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CUPRESSACEAE

CYPRESS FAMILY

Jim A. Bartel

Shrub, tree, evergreen, monoecious or dioecious
Leaves cauline, opposite and 4-ranked or whorled in 3's and 6-ranked, generally scale-like, decurrent, completely covering young stems
Pollen cone small, axillary or terminal
Seed cone ± fleshy to woody, generally hard at maturity; scales opposite or whorled
Seeds 1–many per scale, generally angled or winged, generally wind-dispersed
Genera in family: 17 genera, ± 120 species: worldwide; all North America genera cultivated
Reference: [Elias 1980 Complete Trees North America]
Juvenile leaves needle- or awl-like, sometimes present in ± mature plants, especially in response to grazing or infection, especially in Cupressus, Juniperus.

CUPRESSUS

CYPRESS

Large shrub, tree, often pyramidal in youth, monoecious
Stem: young shoots generally cylindric (sometimes 4-angled or flat), generally arrayed in 3-dimensional clusters
Leaves opposite, 4-ranked, scale-like, closely appressed, overlapping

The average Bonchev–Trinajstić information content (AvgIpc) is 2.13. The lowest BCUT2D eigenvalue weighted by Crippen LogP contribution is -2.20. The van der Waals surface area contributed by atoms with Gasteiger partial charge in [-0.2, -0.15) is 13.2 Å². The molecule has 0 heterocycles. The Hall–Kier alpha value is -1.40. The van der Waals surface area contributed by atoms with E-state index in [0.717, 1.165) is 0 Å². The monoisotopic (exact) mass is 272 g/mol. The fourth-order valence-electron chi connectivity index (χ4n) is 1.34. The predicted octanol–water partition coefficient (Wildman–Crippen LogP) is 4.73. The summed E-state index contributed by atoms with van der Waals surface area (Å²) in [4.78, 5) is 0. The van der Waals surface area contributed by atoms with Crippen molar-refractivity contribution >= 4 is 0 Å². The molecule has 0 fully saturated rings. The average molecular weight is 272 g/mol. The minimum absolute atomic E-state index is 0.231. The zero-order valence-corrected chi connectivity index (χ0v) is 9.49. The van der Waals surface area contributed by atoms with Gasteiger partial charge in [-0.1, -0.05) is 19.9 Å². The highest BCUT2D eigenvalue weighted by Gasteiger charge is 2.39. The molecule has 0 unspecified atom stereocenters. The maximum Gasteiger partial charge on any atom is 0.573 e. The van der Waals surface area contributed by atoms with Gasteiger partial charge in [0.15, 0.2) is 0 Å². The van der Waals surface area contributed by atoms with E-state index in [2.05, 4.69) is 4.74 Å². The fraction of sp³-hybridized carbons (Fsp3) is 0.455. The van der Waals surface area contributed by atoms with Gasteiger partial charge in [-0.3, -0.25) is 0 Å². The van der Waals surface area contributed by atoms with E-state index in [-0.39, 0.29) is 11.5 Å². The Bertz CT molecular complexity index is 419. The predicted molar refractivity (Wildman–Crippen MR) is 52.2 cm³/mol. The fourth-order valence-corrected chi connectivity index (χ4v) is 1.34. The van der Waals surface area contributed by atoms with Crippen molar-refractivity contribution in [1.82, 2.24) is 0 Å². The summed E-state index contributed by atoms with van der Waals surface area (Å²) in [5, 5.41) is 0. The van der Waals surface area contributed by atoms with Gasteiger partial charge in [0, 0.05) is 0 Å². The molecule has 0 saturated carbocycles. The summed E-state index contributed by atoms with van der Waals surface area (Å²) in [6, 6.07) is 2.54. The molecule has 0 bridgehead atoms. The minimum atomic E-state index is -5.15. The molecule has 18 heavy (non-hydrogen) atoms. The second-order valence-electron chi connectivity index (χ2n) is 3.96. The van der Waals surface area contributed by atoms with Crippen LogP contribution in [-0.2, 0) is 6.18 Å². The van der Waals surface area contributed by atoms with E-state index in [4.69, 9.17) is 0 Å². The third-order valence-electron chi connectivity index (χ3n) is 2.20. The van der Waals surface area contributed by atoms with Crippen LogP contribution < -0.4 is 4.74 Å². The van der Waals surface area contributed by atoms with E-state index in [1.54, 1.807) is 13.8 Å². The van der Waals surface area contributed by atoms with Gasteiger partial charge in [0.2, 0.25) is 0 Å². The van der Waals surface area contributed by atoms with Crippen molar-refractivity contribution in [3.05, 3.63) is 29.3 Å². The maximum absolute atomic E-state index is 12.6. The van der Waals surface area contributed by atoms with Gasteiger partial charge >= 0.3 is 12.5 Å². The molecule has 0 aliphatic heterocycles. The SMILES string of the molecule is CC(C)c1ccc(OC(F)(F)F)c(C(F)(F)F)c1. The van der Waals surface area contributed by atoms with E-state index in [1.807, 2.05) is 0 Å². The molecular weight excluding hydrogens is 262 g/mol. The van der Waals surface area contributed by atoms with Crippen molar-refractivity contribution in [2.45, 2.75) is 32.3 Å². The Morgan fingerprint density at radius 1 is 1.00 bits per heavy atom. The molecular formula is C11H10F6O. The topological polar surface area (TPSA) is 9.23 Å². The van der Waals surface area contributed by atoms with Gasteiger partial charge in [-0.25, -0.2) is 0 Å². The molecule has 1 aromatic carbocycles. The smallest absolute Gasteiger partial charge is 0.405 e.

Pollen cone generally yellow
Seed cone 6–50 mm, woody, ± spheric to widely cylindric, maturing 1st or 2nd year, often closed > 2 years; scales 6–12, peltate, abutting, shield- or wedge-shaped; projection often present, small, pointed, generally less visible in age
Seeds 2–many per scale, flat, winged; cotyledons 2–5
Chromosomes: 2n=22 for all reports
Species in genus: ± 22 species: w North America, Eurasia
Etymology: (Latin: cypress)
Reference: [Wolf 1948 Aliso 1:1–250]

Native

C. lawsoniana A. Murray bis

PORT ORFORD CEDAR, LAWSON CYPRESS

Tree 20–65 m, pyramidal in youth
Stem: trunk < 6 m diam; bark 15–25 cm thick, red-brown to tan, fibrous, fire-resistant; young shoots flat, arrayed in flat clusters, held ± horizontally, lower surfaces often paler
Leaf green, generally glaucous; glands generally visible; lateral leaf tips generally curved toward stem axis
Pollen cone 2–3 mm, 2–3 mm diam, oblong, pink to red; scales 5–6; pollen sacs 2 per scale
Seed cone 6–10 mm, spheric, red-brown; scales 7–10, projection ± 0
Seeds 2–5 per scale, 2–4 mm, generally with wart-like pitch pockets, light chestnut-brown, generally glandular
Ecology: UNCOMMON. Coastal conifer, mixed-evergreen, yellow-pine forests, often on serpentine
Elevation: < 1700 m.
Bioregional distribution: North Coast, Klamath Ranges, Outer North Coast Ranges
Distribution outside California: sw Oregon
Synonyms: Chamaecyparis l. (A. Murray bis) Parl
Horticultural information: IRR: 1, 2, 4, 5, 6, 15, 16, 17, 24 &SHD: 3, 7, 14, 18, 19, 20, 21, 22, 23; CVS
Recent taxonomic note: Chamaecyparis lawsoniana (A. Murray) Parl.

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